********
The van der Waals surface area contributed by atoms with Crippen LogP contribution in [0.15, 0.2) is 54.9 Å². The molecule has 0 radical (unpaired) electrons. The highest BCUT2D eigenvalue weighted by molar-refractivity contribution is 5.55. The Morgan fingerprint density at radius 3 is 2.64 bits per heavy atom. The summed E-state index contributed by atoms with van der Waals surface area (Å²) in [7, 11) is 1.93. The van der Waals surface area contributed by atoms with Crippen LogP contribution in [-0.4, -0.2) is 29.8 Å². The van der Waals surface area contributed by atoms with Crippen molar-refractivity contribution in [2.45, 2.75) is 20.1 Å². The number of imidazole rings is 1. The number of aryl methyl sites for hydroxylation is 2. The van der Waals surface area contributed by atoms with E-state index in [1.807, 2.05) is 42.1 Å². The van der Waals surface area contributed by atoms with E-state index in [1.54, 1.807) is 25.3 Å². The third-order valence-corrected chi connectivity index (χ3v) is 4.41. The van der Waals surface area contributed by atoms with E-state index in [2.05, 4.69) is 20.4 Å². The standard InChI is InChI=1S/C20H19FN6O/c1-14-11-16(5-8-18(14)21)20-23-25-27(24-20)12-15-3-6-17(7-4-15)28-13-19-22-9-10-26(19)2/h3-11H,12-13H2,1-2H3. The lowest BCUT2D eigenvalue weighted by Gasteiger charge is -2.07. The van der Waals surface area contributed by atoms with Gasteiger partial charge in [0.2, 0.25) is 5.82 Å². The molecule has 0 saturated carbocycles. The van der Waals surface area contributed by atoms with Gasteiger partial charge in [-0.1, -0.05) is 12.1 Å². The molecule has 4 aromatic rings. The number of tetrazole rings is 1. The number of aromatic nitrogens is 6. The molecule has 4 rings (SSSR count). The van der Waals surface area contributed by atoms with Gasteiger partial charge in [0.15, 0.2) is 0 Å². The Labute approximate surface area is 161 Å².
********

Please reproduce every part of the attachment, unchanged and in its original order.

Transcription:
The van der Waals surface area contributed by atoms with Crippen LogP contribution in [0.15, 0.2) is 54.9 Å². The molecule has 0 radical (unpaired) electrons. The highest BCUT2D eigenvalue weighted by molar-refractivity contribution is 5.55. The Morgan fingerprint density at radius 3 is 2.64 bits per heavy atom. The summed E-state index contributed by atoms with van der Waals surface area (Å²) in [7, 11) is 1.93. The van der Waals surface area contributed by atoms with Crippen LogP contribution in [-0.4, -0.2) is 29.8 Å². The van der Waals surface area contributed by atoms with Crippen molar-refractivity contribution in [2.45, 2.75) is 20.1 Å². The number of imidazole rings is 1. The number of aryl methyl sites for hydroxylation is 2. The van der Waals surface area contributed by atoms with E-state index in [1.807, 2.05) is 42.1 Å². The van der Waals surface area contributed by atoms with E-state index in [1.54, 1.807) is 25.3 Å². The third-order valence-corrected chi connectivity index (χ3v) is 4.41. The van der Waals surface area contributed by atoms with E-state index in [2.05, 4.69) is 20.4 Å². The standard InChI is InChI=1S/C20H19FN6O/c1-14-11-16(5-8-18(14)21)20-23-25-27(24-20)12-15-3-6-17(7-4-15)28-13-19-22-9-10-26(19)2/h3-11H,12-13H2,1-2H3. The lowest BCUT2D eigenvalue weighted by Gasteiger charge is -2.07. The van der Waals surface area contributed by atoms with Gasteiger partial charge in [0.2, 0.25) is 5.82 Å². The molecule has 0 saturated carbocycles. The van der Waals surface area contributed by atoms with Gasteiger partial charge in [-0.1, -0.05) is 12.1 Å². The molecule has 4 aromatic rings. The number of tetrazole rings is 1. The number of aromatic nitrogens is 6. The molecule has 4 rings (SSSR count). The van der Waals surface area contributed by atoms with Gasteiger partial charge in [0.15, 0.2) is 0 Å². The Labute approximate surface area is 161 Å².